NAESB asked FERC to clarify several issues that it believes could improve coordination between the sectors. For one, it asked for clarification of Commission policy with respect to capacity-release transactions using gas price indexes. “The Commission clarifies that…releasing shippers should be free to offer the same type of pricing arrangements that the pipeline offers and, therefore, releasing shippers are free to use gas price indices in pricing released capacity so long as the rate paid by the replacement shipper does not exceed the maximum rate in the pipeline’s tariff.”
The standards-setting group also requested a clarification regarding the ability of pipelines to permit shippers to shift gas deliveries from a primary to a secondary delivery point when a pipeline constraint occurs upstream of both points. “In most cases, it would be reasonable to permit the reassignment as posited by NAESB, since the shipper seeking to redesignate delivery points already has a transportation contract with primary point through the posted constraint point and has scheduled gas through that point so that reallocating gas to a different delivery point would not pose an operational problem,” the NOPR said.
However, it noted that there is one possible caveat. That would be “if the shipper seeks to redesignate a secondary deliver point (outside its path) that is also being requested by another shipper (Shipper 2), and the delivery point is within the path of the Shipper 2. If both secondary nominations to that point cannot be accepted…, Shipper 2, with a contract path through the secondary point, would have priority,” the proposed rule said.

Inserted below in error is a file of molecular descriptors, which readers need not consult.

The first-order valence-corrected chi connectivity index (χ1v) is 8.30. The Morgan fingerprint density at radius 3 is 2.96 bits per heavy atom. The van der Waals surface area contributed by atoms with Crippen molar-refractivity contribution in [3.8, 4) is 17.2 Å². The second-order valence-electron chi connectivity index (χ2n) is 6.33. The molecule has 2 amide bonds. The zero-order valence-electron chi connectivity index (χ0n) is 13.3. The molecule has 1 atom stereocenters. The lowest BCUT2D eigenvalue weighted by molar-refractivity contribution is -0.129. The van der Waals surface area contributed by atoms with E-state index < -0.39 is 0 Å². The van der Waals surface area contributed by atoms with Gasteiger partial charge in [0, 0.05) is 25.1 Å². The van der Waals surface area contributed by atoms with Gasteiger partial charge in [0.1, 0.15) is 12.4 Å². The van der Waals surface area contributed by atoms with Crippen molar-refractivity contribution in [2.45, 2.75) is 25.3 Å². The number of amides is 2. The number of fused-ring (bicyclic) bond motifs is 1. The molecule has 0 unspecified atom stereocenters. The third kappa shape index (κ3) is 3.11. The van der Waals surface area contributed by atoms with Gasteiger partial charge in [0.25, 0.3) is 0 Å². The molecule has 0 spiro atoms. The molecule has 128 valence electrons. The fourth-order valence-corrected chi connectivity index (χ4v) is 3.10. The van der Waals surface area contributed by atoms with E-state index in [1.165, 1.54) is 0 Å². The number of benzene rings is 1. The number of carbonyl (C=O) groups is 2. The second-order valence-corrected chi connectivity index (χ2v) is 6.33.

NAESB also suggested the possibility of adding an additional intraday nomination cycle with bumping rights to provide more flexibility to shippers, including power generators, with firm transportation rights so they can nominate for natural gas supporting their market-clearing times. “Any standards that would allow better coordination between scheduling of gas and electric markets would be of benefit to both industries, and we encourage NAESB to continue its efforts to develop such standards,” the NOPR said.
“With respect to intraday nominations, the Commission’s regulations provide that firm transportation capacity must be accorded scheduling priority over interruptible transportation capacity. At the same time, however, the Commission has recognized the interest of interruptible shippers in achieving business certainty by making the last intraday nomination opportunity one in which firm nominations do not bump interruptible nominations…Within the confines of these policies, NAESB may consider whether changes to existing intraday schedules can better provide for coordination between gas and electric scheduling.”
It noted that current NAESB standards require intraday nominations to be submitted by 10 a.m. (bumping) and 5 p.m. (nonbumping). “There is no reason why another bumping intraday nomination opportunity could not be introduced between these two or that the timing of these intraday nomination opportunities could not be adjusted to better coordinate with electric scheduling,” FERC suggested.
Other areas for potential standards include modifying the requirements for organized electric markets so that the markets clear in sufficient time to nominate within the existing gas nomination timelines, the NOPR said. Or, require gas-fired generators that bid into the day-ahead market to have the appropriate gas commercial arrangements to fulfill an accepted bid.